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Of the excision and crucifixion of the natural life.

["And if thy right eye offend thee, PLUCK IT OUT, and cast it from thee; for it is profitable for thee that one of thy members should perish and not that thy whole body should be cast into hell. And if thy right hand offend thee, CUT IT OFF, and cast it from thee; for it is profitable for thee that one of thy members should perish, and not that thy whole body should be cast into hell." Matt. 5: 29, 30.]

The natural life, as we have already had occasion to notice, has a close connection with the natural desires. Just so far as such desires are inordinate in their action, they are the result of unsanctified nature, and not of the Spirit of God. The root, however, the original and fruitful source of that state of things in the natural heart, which is conveniently denominated the Natural Life, is the inordinate action of the principle of SELF-LOVE; denominated, in a single term, selfishness. The pernicious influence from this source, with the exception of what has become sanctified by the Spirit of God, reaches and corrupts every thing. Hence the importance of the process of excision. It is not only important, but indispensably necessary, that this evil influence should be met and destroyed wherever it exists. A process often exceedingly painful; but inevitable to him, who would be relieved from his false position, and put in harmony with God. There must be a CUTTING OFF, and a renewed and repeated CUTTING OFF, till the tree of Self, despoiled of its branches and foliage, and thus deprived of the nourishment of the rain, the sun, and the atmosphere, dies down to its very root; giving place, in its destruction, to the sweet bloom of the tree of life.

We, have formerly had occasion to say, that a life of practical holiness depends essentially upon two things: FIRST, upon an entire consecration of ourselves, body and spirit, to the Lord; and SECOND, upon a belief that this consecration is accepted. We must, in the first place, offer up our whole being as a sacrifice to the Lord, laying all upon his altar. But we should remember, it is laid there, in order that the natural life may be consumed, and that there may be a resurrection of the true spiritual life from its ashes. He, therefore, who has consecrated himself to God, must expect that the truth of the consecration will be tested by the severity of an interior crucifixion, which is the death of nature, but in the end present and everlasting life. It is not till the flame has come upon us, and we have passed through the fire of the inward crucifixion, which consumes the rottenness and the hay and stubble of the old life of nature, that we can speak, in a higher sense, of the new life; and say, CHRIST LIVETH IN ME. But this subject, which is vitally important in connection with the highest results of religious experience, will be better understood by going into some particulars.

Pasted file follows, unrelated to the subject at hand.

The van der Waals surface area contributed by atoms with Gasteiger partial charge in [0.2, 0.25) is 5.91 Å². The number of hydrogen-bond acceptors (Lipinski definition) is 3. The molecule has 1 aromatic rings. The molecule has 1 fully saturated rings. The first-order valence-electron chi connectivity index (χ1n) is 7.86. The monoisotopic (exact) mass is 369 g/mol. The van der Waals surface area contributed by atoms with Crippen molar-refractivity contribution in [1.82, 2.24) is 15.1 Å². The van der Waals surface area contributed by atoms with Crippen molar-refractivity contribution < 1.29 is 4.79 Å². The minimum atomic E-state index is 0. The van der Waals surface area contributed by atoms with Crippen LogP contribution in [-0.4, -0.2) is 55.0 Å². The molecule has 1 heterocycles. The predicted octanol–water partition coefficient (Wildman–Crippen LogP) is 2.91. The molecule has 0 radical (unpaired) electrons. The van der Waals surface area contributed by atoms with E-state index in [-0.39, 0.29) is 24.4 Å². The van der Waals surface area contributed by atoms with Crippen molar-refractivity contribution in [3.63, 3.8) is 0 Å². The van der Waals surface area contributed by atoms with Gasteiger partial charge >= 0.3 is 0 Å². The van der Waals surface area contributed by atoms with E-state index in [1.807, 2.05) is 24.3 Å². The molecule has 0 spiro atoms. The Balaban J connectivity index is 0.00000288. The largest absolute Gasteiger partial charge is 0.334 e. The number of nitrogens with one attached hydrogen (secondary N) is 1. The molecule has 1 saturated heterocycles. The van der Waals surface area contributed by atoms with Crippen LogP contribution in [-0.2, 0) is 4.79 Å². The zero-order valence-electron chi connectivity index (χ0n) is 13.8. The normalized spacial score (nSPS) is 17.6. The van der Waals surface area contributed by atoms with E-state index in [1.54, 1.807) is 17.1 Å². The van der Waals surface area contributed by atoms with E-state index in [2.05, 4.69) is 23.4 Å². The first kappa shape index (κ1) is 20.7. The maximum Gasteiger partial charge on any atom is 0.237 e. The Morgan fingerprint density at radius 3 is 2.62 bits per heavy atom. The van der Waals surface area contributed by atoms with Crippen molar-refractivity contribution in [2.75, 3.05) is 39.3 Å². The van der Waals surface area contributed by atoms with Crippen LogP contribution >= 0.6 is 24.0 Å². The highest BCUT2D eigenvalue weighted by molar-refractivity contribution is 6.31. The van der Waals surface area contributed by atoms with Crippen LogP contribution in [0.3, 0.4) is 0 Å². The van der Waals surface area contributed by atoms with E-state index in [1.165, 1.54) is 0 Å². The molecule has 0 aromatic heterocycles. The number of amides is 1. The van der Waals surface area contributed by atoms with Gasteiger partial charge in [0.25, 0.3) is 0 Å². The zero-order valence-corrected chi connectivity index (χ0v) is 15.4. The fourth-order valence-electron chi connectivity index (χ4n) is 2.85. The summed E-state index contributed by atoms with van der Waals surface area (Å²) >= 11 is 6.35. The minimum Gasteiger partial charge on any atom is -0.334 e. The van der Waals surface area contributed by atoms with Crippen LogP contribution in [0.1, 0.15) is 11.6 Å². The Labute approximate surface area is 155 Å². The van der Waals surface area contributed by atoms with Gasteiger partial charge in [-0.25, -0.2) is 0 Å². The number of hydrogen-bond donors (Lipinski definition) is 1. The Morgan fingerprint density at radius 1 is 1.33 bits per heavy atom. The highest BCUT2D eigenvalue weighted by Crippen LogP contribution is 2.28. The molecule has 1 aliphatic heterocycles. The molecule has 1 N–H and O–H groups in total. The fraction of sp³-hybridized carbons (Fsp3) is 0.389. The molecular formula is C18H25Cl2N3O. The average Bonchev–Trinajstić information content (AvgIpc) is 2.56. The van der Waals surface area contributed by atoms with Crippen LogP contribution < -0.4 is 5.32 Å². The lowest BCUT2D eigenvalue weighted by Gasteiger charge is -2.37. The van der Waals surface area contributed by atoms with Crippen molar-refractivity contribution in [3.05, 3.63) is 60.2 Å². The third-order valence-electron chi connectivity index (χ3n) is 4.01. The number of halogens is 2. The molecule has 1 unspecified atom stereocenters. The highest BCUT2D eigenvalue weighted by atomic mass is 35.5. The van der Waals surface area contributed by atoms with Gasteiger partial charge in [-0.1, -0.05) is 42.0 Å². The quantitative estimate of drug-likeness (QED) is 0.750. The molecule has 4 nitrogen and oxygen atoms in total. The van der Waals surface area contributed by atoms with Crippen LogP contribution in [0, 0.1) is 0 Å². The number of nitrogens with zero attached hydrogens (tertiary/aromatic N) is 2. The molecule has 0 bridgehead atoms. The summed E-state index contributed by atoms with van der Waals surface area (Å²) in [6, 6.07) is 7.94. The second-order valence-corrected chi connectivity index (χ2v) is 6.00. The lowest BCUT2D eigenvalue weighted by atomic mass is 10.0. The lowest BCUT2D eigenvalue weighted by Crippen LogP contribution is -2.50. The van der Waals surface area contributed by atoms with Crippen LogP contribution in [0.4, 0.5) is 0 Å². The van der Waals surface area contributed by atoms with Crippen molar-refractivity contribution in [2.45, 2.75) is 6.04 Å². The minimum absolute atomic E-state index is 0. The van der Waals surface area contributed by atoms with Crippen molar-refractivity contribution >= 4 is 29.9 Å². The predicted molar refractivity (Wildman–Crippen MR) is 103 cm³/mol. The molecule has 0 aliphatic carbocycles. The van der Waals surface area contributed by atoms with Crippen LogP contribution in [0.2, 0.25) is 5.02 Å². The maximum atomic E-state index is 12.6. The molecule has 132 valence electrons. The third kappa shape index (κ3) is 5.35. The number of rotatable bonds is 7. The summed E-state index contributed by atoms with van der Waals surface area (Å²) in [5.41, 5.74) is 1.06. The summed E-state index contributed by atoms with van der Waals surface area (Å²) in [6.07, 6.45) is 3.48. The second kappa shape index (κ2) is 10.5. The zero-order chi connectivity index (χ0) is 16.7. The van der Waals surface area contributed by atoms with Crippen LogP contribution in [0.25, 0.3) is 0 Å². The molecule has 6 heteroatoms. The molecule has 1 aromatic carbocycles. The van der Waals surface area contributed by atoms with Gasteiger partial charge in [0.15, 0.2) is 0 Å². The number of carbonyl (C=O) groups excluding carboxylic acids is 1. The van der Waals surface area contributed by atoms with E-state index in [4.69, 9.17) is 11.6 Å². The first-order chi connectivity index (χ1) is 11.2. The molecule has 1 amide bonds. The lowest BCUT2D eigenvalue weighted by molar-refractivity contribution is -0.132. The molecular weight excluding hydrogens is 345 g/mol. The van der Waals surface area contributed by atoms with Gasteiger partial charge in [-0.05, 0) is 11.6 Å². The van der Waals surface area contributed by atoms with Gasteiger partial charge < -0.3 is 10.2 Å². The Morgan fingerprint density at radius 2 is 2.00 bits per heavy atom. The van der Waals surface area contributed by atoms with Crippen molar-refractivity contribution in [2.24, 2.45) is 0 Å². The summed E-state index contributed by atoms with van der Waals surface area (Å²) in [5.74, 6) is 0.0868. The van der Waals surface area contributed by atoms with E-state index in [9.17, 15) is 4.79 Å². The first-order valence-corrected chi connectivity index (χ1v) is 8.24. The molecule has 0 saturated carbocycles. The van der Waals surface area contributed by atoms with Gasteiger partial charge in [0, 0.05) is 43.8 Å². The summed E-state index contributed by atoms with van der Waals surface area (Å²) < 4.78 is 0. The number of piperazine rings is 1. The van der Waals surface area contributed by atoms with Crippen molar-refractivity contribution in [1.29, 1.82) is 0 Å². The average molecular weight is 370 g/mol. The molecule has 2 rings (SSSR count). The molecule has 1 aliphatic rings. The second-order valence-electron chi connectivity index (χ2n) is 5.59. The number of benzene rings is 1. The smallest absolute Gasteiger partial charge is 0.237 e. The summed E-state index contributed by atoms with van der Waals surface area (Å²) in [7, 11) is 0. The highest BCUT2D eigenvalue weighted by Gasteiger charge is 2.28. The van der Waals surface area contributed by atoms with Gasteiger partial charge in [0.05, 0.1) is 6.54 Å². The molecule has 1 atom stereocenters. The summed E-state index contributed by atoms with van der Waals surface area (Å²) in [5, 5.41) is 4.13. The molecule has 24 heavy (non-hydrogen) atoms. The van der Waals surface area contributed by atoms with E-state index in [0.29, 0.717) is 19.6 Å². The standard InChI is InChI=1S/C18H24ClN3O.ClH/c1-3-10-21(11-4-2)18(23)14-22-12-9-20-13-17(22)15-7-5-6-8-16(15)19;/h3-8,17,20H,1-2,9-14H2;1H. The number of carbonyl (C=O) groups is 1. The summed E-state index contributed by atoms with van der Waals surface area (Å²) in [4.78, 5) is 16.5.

(I.) — In the first place, God will require of us, in the fulfillment of our act of consecration, that we shall separate ourselves from all inordinate indulgence of the appetites. Undoubtedly there is a degree of natural pleasure, connected with the exercise of the appetites, which is lawful. But it is very obvious, that self in the natural man, which is always seeking for pleasure without regarding either its nature or its lawfulness, has polluted every thing here. It is in connection with the appetites in their unsanctified state, that we find one of the strong ties, which bind man to his idols, and which subject his proud spirit. This strong bond must be sundered. No one can be acceptable to God, who does not crucify and reject every form of attraction and pleasure from this source, which is not in accordance with the intentions of nature, and does not receive the divine approbation and sanction. But we have already had occasion to make some remarks on this subject, and it is not necessary to extend them here.

(II.) — We are required in the second place, to reduce to a subordinated action and in this sense to crucify the propensive principles; and also the natural affections, interesting and important as such affections are, so far as they are not purified in divine love and made one with the divine will. The natural affections, even in their more amiable and lovely forms, often gain an ascendency in the mind, and exercise a tyranny over it, which is inconsistent with the restoration of unity with God. How many persons make idols of their children, of their parents, or of other near relatives! It is very obvious that such strong attachments, though they may be dear as the right hand or the right eye, must be crucified and cut off. "He, that loveth father or mother," says the Savior, "more than me, is not worthy of me. And he, that loveth son, or daughter more than me, is not worthy of me. He, that findeth his life, shall lose it;
and he, that loseth his life for my sake, shall find it." To this topic also, we have already had occasion to refer.